Film Review | Jackie is a Visceral Watch, But Can It Transcend The Limitations of the Biopic?
Films that are sold based on a star’s strong central performance can send alarms bells ringing. It can seem as worthy as someone going on about just how God damn organic their food is. It’s all well and good but is it in the service of anything more, anything enjoyable?
‘Enjoyable’ isn’t quite the word but Jackie is, in its own calculated way, a very interesting movie.
Natalie Portman’s performance as a Jackie Kennedy dealing with the immediate aftermath of her husband’s assassination comes across, at first, as studied and affected. That’s not a bad thing. While it is indeed heavy on the bizarre accent and practised mannerisms, it is worth remembering that it is a portrayal of a woman whose demenour was studied, affected, and heavy on practised mannerisms. Portman dodges making this an impression and manages to turn in a genuinely remarkable portrayal of someone whose grief, shock, and pain is pouring out from under a prim and proper exterior. More than buying her as Jackie Kennedy you buy her as someone who’s trying really hard to keep her shit together.
The film uses a conventional narrative framing device as we see the recent widow being interviewed by a journalist in a palatial rural house. We are given flashbacks to the events before, during and after JFK’s death in Dallas. As Portman puffs away on a fresh cigarette she tells the flustered journo ‘I don’t smoke’. The message is understood. This is about presenting a face to the world.
Director Pablo Larraín then manages to either work within or against conventional biopic tropes. The 16mm image is reminiscent of both newsreel and French New waves films of the time. Long but ultimately un-showy shots, such as Portman using a vanity mirror to clean and smear her husband’s fresh blood from her face, linger in the mind. While John F. Kennedy does appear in flashbacks, his presence is mostly felt by his absence. It’s an effective and disconcerting choice. One moment where we, along with the newly made widow, almost stumble onto a glimpse of her husband’s body postmortem is a horrific jolt. Both Larraín and Portman play it perfectly. Much of the conversation around this film will be dedicated to its lead’s performance but, credit where it’s due, the strong directorial voice elevates this above standard Oscar-bait fare.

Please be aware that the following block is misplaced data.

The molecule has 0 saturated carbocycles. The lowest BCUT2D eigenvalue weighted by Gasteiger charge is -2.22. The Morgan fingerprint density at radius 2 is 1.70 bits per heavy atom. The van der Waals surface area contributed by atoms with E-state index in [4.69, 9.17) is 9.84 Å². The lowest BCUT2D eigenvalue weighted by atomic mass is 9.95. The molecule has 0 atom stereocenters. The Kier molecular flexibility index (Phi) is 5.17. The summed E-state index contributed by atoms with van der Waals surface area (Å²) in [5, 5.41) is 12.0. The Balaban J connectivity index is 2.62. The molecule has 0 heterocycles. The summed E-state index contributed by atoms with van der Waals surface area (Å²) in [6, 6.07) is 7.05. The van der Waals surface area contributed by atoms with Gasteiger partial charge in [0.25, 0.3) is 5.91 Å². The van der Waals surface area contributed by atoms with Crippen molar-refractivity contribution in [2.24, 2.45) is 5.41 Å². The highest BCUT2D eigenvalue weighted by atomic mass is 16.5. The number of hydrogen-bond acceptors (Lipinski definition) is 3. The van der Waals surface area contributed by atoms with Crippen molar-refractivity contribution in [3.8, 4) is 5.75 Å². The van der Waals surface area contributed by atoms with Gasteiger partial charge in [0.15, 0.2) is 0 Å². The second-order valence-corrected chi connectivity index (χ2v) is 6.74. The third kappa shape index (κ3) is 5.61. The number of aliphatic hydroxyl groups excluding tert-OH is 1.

Credit too, to the supporting cast which is filled out by the likes of Greta Gerwig, John Hurt and Richard E. Grant. Peter Sarsgaard stands out in a crowded field for his take on Bobby Kennedy. He’s trying to be there for Jackie and his brother’s children while he is, understandably, also going through some stuff of his own.
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This isn’t all good. The score, especially during the first half, is overbearing to no apparent purpose and there’s an attempt to turn the funeral arrangements into a ‘will they, wont they’ tension builder that feels overly telegraphed and predictable. What may be more divisive, though, is that after going to some dark places the story ultimately decides to let the light in, in what some may find to be the script reaching for easy answers to all the difficult questions raised.
That’s an uncharitable reading. I’m ready to guess there’s more ambiguity to the movie than may be apparent at first. There’s enough going on here so that you’ll carry the film with you afterwards. This isn’t the story of one woman overcoming circumstance. Well, it is but it isn’t just that. More than an A-lister playing dress up, Jackie is a mixture of visceral emotions, blood and ideas.
Jackie is in Irish cinemas from January 20th.